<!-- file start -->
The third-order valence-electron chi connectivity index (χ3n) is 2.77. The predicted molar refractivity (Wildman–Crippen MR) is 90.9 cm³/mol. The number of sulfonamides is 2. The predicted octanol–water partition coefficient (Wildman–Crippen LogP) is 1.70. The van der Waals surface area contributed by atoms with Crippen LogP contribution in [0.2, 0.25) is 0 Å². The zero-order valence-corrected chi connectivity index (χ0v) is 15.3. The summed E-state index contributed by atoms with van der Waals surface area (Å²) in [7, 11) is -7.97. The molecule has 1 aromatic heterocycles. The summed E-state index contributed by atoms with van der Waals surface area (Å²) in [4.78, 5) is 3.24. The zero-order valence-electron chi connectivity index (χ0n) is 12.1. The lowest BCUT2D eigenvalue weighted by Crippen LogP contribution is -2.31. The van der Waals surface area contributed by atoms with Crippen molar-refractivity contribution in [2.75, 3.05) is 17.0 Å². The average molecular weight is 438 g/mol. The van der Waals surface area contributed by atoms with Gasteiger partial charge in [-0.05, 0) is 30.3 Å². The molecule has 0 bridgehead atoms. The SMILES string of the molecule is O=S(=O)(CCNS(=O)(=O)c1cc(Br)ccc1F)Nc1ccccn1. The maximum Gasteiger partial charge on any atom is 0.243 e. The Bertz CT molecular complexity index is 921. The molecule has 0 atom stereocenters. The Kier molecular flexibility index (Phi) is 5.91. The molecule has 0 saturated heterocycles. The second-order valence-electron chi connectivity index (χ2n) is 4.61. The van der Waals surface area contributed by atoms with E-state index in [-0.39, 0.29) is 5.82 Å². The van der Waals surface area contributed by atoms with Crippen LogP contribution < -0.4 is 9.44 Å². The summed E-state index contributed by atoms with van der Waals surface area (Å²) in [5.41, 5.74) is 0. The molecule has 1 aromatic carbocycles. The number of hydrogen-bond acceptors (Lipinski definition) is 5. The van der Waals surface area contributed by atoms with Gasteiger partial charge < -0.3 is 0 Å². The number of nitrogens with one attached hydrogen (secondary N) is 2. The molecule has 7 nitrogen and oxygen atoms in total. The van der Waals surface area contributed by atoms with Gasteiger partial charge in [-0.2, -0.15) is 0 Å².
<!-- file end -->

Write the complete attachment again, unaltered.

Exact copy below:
The third-order valence-electron chi connectivity index (χ3n) is 2.77. The predicted molar refractivity (Wildman–Crippen MR) is 90.9 cm³/mol. The number of sulfonamides is 2. The predicted octanol–water partition coefficient (Wildman–Crippen LogP) is 1.70. The van der Waals surface area contributed by atoms with Crippen LogP contribution in [0.2, 0.25) is 0 Å². The zero-order valence-corrected chi connectivity index (χ0v) is 15.3. The summed E-state index contributed by atoms with van der Waals surface area (Å²) in [7, 11) is -7.97. The molecule has 1 aromatic heterocycles. The summed E-state index contributed by atoms with van der Waals surface area (Å²) in [4.78, 5) is 3.24. The zero-order valence-electron chi connectivity index (χ0n) is 12.1. The lowest BCUT2D eigenvalue weighted by Crippen LogP contribution is -2.31. The van der Waals surface area contributed by atoms with Crippen molar-refractivity contribution in [2.75, 3.05) is 17.0 Å². The average molecular weight is 438 g/mol. The van der Waals surface area contributed by atoms with Gasteiger partial charge in [-0.05, 0) is 30.3 Å². The molecule has 0 bridgehead atoms. The SMILES string of the molecule is O=S(=O)(CCNS(=O)(=O)c1cc(Br)ccc1F)Nc1ccccn1. The maximum Gasteiger partial charge on any atom is 0.243 e. The Bertz CT molecular complexity index is 921. The molecule has 0 atom stereocenters. The Kier molecular flexibility index (Phi) is 5.91. The molecule has 0 saturated heterocycles. The second-order valence-electron chi connectivity index (χ2n) is 4.61. The van der Waals surface area contributed by atoms with E-state index in [-0.39, 0.29) is 5.82 Å². The van der Waals surface area contributed by atoms with Crippen LogP contribution < -0.4 is 9.44 Å². The summed E-state index contributed by atoms with van der Waals surface area (Å²) in [5.41, 5.74) is 0. The molecule has 1 aromatic carbocycles. The number of hydrogen-bond acceptors (Lipinski definition) is 5. The van der Waals surface area contributed by atoms with Gasteiger partial charge < -0.3 is 0 Å². The number of nitrogens with one attached hydrogen (secondary N) is 2. The molecule has 7 nitrogen and oxygen atoms in total. The van der Waals surface area contributed by atoms with Gasteiger partial charge in [-0.2, -0.15) is 0 Å².